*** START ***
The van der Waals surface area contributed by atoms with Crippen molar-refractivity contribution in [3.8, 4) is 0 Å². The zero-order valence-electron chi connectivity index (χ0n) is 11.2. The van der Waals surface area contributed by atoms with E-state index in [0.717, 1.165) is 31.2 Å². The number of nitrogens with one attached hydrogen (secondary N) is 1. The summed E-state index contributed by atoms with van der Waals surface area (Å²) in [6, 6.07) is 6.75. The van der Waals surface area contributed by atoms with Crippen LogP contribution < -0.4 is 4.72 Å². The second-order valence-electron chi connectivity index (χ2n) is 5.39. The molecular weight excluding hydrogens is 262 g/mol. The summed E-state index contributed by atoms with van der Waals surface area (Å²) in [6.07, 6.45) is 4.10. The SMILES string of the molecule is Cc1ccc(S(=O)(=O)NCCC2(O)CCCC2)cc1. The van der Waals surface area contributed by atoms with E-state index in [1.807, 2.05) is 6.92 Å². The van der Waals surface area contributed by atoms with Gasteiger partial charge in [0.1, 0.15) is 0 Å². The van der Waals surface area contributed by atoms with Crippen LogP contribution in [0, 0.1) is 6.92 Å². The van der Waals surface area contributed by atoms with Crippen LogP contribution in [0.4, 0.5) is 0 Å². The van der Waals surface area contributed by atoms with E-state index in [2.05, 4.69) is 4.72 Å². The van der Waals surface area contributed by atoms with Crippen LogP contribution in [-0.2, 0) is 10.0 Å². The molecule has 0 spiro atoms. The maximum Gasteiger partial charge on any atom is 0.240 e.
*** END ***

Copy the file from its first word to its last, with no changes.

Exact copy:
The van der Waals surface area contributed by atoms with Crippen molar-refractivity contribution in [3.8, 4) is 0 Å². The zero-order valence-electron chi connectivity index (χ0n) is 11.2. The van der Waals surface area contributed by atoms with E-state index in [0.717, 1.165) is 31.2 Å². The number of nitrogens with one attached hydrogen (secondary N) is 1. The summed E-state index contributed by atoms with van der Waals surface area (Å²) in [6, 6.07) is 6.75. The van der Waals surface area contributed by atoms with Crippen LogP contribution < -0.4 is 4.72 Å². The second-order valence-electron chi connectivity index (χ2n) is 5.39. The molecular weight excluding hydrogens is 262 g/mol. The summed E-state index contributed by atoms with van der Waals surface area (Å²) in [6.07, 6.45) is 4.10. The SMILES string of the molecule is Cc1ccc(S(=O)(=O)NCCC2(O)CCCC2)cc1. The van der Waals surface area contributed by atoms with E-state index in [1.807, 2.05) is 6.92 Å². The van der Waals surface area contributed by atoms with Gasteiger partial charge in [0.1, 0.15) is 0 Å². The van der Waals surface area contributed by atoms with Crippen LogP contribution in [0, 0.1) is 6.92 Å². The van der Waals surface area contributed by atoms with Crippen LogP contribution in [0.4, 0.5) is 0 Å². The van der Waals surface area contributed by atoms with E-state index in [2.05, 4.69) is 4.72 Å². The van der Waals surface area contributed by atoms with Crippen LogP contribution in [-0.2, 0) is 10.0 Å². The molecule has 0 spiro atoms. The maximum Gasteiger partial charge on any atom is 0.240 e.